And you might be doing it already!!
I’ve probably talked about this in some form or another many times, because it’s one of the biggest blogging mistakes I made personally. I see it happen all the time, and I want to save you from it!
The thing is, this harmful thing masquerades as something good and useful, which makes it all the more tricky to identify and avoid.
So what is the worst thing you can do for your blog? Too much research and learning!
Now, don’t get me wrong. Research and learning are both fantastic tools that can help you accomplish heaps of amazing things for you blog. The key is “too much.” In this case, there’s definitely such a thing as too much of a good thing.
For example, I was stuck in “research” mode for over two whole years before I hit “publish” on my first product. Two entire years of me just researching and learning and pondering and thinking without putting one single thing into action. Imagine how much further I’d be if I had actually put all that research into action!
So how exactly do you know how much is too much? How do you know if your research and learning is actually helping you or holding you back?
Here are some signs that all the research you're doing is actually holding you back:
- You just learn and don’t apply. Application is key here. Learning is great, but it does you no good until you apply it. Enough said.
- You spend so much time learning that you have no time left to apply. You should be spending more time applying and actually getting things done in your business than you do learning.
- When you buy a course, your number one goal is to consume all the course materials. I used to fall into this trap. I would buy an online course and get a lot of satisfaction solely from watching every single video in the course. It made me feel like I had accomplished something, and the more course materials I consumed, the more I felt like I was getting my money’s worth. This thinking is so backwards!! There is nothing gained solely by watching a bunch of videos. My goal should be to consume enough content to get a concrete plan for application to my business, and then I should execute. If I only watch 10% of the course videos, but I apply 5 specific things to my own business, that’s a huge win.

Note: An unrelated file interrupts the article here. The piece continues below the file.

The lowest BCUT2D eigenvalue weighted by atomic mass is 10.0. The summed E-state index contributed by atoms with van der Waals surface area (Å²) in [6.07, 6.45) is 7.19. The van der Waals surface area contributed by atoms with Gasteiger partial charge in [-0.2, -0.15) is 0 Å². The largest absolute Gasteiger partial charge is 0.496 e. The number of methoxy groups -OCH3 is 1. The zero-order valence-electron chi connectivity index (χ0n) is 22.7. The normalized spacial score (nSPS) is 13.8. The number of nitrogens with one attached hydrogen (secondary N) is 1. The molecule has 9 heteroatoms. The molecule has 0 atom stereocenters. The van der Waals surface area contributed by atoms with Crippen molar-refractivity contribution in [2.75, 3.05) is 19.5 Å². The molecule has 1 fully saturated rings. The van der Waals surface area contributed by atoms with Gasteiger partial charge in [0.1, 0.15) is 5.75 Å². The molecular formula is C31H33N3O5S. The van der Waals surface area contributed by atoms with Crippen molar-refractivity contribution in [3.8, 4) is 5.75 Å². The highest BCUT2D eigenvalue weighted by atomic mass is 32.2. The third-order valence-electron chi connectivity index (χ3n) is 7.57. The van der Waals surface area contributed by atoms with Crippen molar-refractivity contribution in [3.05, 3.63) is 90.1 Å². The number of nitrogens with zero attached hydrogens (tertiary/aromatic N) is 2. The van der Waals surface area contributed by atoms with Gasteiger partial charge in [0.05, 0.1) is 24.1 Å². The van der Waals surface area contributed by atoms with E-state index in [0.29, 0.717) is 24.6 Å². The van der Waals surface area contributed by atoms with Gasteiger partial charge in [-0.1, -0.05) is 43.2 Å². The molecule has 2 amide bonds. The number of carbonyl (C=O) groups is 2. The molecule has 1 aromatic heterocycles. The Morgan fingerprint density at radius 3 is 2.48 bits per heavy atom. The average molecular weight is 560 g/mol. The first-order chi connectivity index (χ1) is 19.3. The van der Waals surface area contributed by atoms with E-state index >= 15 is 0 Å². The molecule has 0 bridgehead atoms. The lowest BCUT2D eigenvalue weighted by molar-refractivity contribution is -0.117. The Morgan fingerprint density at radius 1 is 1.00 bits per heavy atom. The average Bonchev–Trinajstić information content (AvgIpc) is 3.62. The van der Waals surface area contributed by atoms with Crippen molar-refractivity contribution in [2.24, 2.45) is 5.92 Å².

- Not having an investment mindset. There are two things you can invest in your business: your time and your money. When investing either of these things, you should be looking to maximize the return on your investment. This means when you spend an hour learning and researching, you want to see a big return on that hour spent. Same with your money. Perhaps you could spend 20 hours googling something and reading random free blog posts OR you could spend $200 and 2 hours on a course that will show you exactly how to do it OR you could spend $1000 and 5 minutes hiring someone to do it for you. The right option depends on where you are in your business, the potential return, and on what you have available to invest.
- You don’t apply what you’ve learned before you go chasing the next thing. You just become a course collector. That doesn’t mean there’s never a time to call an investment bad and move on. Yes, I’ve bought a course or two that once I got into it I realized I never should have bought. I didn’t keep wasting my time trying to force myself to learn and apply. I called it what it was: a bad investment and moved on as quickly as possible.
So please, don't get caught in this trap! I want you to be a success. Is this something you've struggled with in the past?
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